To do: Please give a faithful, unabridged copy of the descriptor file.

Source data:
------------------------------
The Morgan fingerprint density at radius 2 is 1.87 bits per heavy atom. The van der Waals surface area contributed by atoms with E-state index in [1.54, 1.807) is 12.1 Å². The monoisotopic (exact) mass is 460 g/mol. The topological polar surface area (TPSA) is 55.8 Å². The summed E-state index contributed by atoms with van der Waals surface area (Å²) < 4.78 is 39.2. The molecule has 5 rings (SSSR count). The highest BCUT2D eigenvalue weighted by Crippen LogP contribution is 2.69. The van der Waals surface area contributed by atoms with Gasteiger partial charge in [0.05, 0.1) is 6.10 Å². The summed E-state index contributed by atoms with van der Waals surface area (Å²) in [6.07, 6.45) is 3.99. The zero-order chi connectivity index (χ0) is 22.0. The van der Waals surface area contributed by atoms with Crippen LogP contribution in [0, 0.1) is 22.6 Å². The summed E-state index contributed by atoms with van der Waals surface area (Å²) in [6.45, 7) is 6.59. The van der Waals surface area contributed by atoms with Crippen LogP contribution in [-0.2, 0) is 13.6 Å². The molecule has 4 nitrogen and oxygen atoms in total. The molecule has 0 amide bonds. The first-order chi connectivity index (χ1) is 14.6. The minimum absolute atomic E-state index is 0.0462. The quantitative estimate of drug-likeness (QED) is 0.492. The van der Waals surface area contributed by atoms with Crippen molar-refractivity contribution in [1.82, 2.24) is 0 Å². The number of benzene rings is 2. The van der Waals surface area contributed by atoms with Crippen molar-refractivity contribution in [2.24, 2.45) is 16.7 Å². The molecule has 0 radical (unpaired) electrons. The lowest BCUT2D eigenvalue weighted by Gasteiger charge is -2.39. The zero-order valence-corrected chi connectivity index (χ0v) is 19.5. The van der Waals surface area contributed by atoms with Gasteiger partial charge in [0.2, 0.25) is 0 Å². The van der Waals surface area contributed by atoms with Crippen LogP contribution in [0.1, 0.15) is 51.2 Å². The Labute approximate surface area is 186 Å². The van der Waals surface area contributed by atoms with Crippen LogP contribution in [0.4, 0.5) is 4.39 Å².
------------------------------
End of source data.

The Morgan fingerprint density at radius 2 is 1.87 bits per heavy atom. The van der Waals surface area contributed by atoms with E-state index in [1.54, 1.807) is 12.1 Å². The monoisotopic (exact) mass is 460 g/mol. The topological polar surface area (TPSA) is 55.8 Å². The summed E-state index contributed by atoms with van der Waals surface area (Å²) < 4.78 is 39.2. The molecule has 5 rings (SSSR count). The highest BCUT2D eigenvalue weighted by Crippen LogP contribution is 2.69. The van der Waals surface area contributed by atoms with Gasteiger partial charge in [0.05, 0.1) is 6.10 Å². The summed E-state index contributed by atoms with van der Waals surface area (Å²) in [6.07, 6.45) is 3.99. The zero-order chi connectivity index (χ0) is 22.0. The van der Waals surface area contributed by atoms with Crippen LogP contribution in [0, 0.1) is 22.6 Å². The summed E-state index contributed by atoms with van der Waals surface area (Å²) in [6.45, 7) is 6.59. The van der Waals surface area contributed by atoms with Crippen LogP contribution in [-0.2, 0) is 13.6 Å². The molecule has 4 nitrogen and oxygen atoms in total. The molecule has 0 amide bonds. The first-order chi connectivity index (χ1) is 14.6. The minimum absolute atomic E-state index is 0.0462. The quantitative estimate of drug-likeness (QED) is 0.492. The van der Waals surface area contributed by atoms with Crippen molar-refractivity contribution in [1.82, 2.24) is 0 Å². The number of benzene rings is 2. The van der Waals surface area contributed by atoms with Crippen molar-refractivity contribution in [2.24, 2.45) is 16.7 Å². The molecule has 0 radical (unpaired) electrons. The lowest BCUT2D eigenvalue weighted by Gasteiger charge is -2.39. The zero-order valence-corrected chi connectivity index (χ0v) is 19.5. The van der Waals surface area contributed by atoms with Gasteiger partial charge in [0.2, 0.25) is 0 Å². The van der Waals surface area contributed by atoms with Crippen LogP contribution in [0.1, 0.15) is 51.2 Å². The Labute approximate surface area is 186 Å². The van der Waals surface area contributed by atoms with Crippen LogP contribution in [0.4, 0.5) is 4.39 Å².